You may not receive enhanced or special monthly pension without first establishing eligibility for VA pension. However, because enhanced pension is based upon a higher income limit, a claimant may be ineligible for basic pension due to excessive income but may be eligible for increased pension benefits. You may not receive pension at the A&A and Housebound rate at the same time.

Aid and Attendance:

Aid and attendance will be considered when the veteran is so nearly helpless that they are unable to care for themselves, such as dressing, undressing, keeping clean, feeding, attending to the wants of nature, frequent adjustments of special prosthetic or orthopedic appliances, or to protect them from the hazards and dangers incident to daily living. Conditions requiring this care must be service connected.

When a veteran is in need of a higher level of care (hospitalization, nursing home, or institutional care) because of his service connected disabilities, a higher level of monthly aid and attendance allowance may be granted.


 There are a variety of requirements for these programs which must be met by the veteran or their surviving spouse.

1) Age - Veterans or their surviving spouses must be at least 65 or officially disabled if younger.

2) Period of Military Service - Veterans must be considered “wartime veterans” meaning they served at least 90 days and served at least 1 day during the wartime dates below, but not necessarily in combat.

World War II: Dec 7, 1941 – Dec 31, 1946
Korean War: Jun 27, 1950 - Jan 31, 1955
Vietnam War: Aug 5, 1964 - May 7, 1975 (or Feb 28, 1961 – May 7, 1975 for Veterans who served in Vietnam)
Gulf War: Aug 2, 1990 - Undetermined

3) Discharge Status - Veterans cannot have been dishonorably discharged.

4) Disability Status - Veterans are eligible without a disability, but a higher benefit is available to those who are disabled.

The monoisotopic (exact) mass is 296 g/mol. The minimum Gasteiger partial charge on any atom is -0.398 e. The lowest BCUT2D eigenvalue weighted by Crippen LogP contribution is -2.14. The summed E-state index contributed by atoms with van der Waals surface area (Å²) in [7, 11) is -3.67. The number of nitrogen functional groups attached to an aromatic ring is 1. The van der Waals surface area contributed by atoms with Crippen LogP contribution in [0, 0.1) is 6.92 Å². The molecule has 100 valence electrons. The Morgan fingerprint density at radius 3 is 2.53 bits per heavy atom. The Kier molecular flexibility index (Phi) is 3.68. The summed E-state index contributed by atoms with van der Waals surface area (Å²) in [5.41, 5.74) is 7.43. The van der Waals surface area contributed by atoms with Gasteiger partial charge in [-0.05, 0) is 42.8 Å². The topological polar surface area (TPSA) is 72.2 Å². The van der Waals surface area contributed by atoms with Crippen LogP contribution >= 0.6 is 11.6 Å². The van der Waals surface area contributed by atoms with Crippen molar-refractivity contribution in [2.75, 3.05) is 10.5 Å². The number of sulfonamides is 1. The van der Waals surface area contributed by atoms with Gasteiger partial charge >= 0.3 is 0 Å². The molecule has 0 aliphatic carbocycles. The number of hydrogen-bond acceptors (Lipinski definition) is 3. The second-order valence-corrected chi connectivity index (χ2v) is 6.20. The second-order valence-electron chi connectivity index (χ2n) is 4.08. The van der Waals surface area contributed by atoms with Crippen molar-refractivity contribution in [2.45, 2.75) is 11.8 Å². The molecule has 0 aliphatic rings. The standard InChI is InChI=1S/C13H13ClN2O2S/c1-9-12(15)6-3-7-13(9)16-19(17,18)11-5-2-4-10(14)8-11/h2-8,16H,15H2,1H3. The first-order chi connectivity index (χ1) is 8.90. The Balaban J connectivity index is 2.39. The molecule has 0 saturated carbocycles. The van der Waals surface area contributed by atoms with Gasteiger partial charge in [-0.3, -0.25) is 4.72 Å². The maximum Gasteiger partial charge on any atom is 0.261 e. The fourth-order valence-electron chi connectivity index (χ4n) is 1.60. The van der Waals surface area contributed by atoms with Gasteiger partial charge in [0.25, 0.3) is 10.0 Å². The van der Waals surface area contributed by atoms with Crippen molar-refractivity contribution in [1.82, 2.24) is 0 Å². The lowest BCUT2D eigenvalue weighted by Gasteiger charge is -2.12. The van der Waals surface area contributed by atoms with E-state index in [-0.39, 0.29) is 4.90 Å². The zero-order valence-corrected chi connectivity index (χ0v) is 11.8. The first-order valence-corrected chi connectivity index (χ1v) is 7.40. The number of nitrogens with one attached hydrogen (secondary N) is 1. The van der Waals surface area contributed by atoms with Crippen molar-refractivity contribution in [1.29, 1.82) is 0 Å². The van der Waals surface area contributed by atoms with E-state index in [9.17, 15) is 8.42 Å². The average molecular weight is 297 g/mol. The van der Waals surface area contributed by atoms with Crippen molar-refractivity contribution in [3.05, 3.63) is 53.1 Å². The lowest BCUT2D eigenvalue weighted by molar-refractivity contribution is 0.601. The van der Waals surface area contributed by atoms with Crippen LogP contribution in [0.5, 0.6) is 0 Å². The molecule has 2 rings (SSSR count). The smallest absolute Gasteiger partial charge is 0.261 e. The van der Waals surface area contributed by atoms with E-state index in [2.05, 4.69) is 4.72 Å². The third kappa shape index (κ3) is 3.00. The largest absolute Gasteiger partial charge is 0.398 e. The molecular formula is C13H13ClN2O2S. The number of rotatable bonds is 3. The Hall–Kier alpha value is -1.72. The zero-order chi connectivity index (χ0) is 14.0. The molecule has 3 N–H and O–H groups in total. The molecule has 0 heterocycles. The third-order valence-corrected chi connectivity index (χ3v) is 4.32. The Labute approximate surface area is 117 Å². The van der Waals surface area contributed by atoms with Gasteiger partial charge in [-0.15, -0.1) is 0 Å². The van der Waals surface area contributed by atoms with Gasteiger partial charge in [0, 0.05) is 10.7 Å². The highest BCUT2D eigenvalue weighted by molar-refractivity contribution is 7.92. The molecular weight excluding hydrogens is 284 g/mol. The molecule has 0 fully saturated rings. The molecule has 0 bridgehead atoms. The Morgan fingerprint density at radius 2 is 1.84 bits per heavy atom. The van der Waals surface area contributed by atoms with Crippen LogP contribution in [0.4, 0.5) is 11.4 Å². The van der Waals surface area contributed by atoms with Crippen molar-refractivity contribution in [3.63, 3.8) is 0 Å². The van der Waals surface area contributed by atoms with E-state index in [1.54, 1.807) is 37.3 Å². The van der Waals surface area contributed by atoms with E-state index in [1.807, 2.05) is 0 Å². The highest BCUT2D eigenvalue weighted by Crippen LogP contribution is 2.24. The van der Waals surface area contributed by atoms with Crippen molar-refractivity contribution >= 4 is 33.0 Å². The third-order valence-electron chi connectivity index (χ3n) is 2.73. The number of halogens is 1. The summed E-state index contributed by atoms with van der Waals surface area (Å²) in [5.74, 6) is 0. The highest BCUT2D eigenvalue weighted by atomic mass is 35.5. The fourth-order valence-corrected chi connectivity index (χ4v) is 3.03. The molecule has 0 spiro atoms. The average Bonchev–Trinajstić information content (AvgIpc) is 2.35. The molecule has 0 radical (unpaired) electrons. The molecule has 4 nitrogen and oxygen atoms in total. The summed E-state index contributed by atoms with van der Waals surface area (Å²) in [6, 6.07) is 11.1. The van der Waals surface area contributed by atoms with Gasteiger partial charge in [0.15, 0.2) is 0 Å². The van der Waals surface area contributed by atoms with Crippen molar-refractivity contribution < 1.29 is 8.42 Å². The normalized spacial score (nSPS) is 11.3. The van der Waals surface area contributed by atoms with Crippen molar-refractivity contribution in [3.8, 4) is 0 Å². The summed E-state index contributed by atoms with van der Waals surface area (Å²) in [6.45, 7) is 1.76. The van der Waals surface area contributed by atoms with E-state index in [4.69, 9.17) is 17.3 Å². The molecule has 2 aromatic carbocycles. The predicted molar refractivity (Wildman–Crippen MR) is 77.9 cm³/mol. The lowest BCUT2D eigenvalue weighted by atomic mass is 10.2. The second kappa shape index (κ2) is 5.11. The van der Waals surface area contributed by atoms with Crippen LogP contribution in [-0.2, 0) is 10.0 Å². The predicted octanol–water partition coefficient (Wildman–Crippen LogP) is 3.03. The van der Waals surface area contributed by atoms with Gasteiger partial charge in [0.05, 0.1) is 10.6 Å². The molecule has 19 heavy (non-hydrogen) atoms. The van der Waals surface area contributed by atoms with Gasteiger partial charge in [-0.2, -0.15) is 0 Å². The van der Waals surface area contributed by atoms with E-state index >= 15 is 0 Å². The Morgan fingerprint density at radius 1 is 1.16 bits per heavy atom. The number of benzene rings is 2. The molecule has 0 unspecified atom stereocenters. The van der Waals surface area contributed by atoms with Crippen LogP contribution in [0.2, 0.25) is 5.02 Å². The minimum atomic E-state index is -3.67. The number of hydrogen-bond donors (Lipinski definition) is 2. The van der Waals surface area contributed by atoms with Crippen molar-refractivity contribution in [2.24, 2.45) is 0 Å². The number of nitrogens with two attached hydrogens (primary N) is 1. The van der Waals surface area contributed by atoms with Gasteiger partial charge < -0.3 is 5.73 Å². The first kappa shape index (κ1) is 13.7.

Aid & Attendance Eligibility – the veteran must require help with the activities of daily living at home, in a nursing home, or assisted living. The need for that help does not have to be related to their military service.

Housebound Eligibility – the veteran needs to have the disability rating of 100% that prevents them from leaving their home. The disability does not have to be related to their military service.

Basic Pension / Improved Income Eligibility – no disability requirement.

5) Marriage Rules: a surviving spouse must have been living with the veteran at the time of their death and must be single at time of claim.

Financial Requirements (effective 12/1/18 - 11/30/19)

The VA has both income and asset limits for the Aid & Attendance, Housebound and the Basic Pensions.

Income Limits

A veteran’s and their spouse’s joint, countable income must be less than the pension amount for which they are eligible. For example, a married veteran in 2019 is eligible for $26,766 in pension; if their countable income is $10,000, then they are eligible to receive an additional $16,766 / year in pension.

However, because the VA allows applicants to deduct certain expenses and forms of income from their "countable income", the applicants' actual income can be considerably higher than their countable income.

Veterans should deduct all of their unreimbursed medical-related expenses for themselves and their spouses that are greater than 5% of the Maximum Annual Pension Rate (MAPR). For example, for a married couple applying for Aid & Attendance, 5% of the MAPR is $1,338. Therefore, if a couple has an annual income of $30,000, and $25,000 in medical-related expenses, one would subtract $1,338 from $25,000, which means $23,662 of their medical expenses could be deducted from their income. Therefore, their countable income would be $6,338 vs. an actual income of $30,000.

Your combined net worth may not be more than $127,000, either.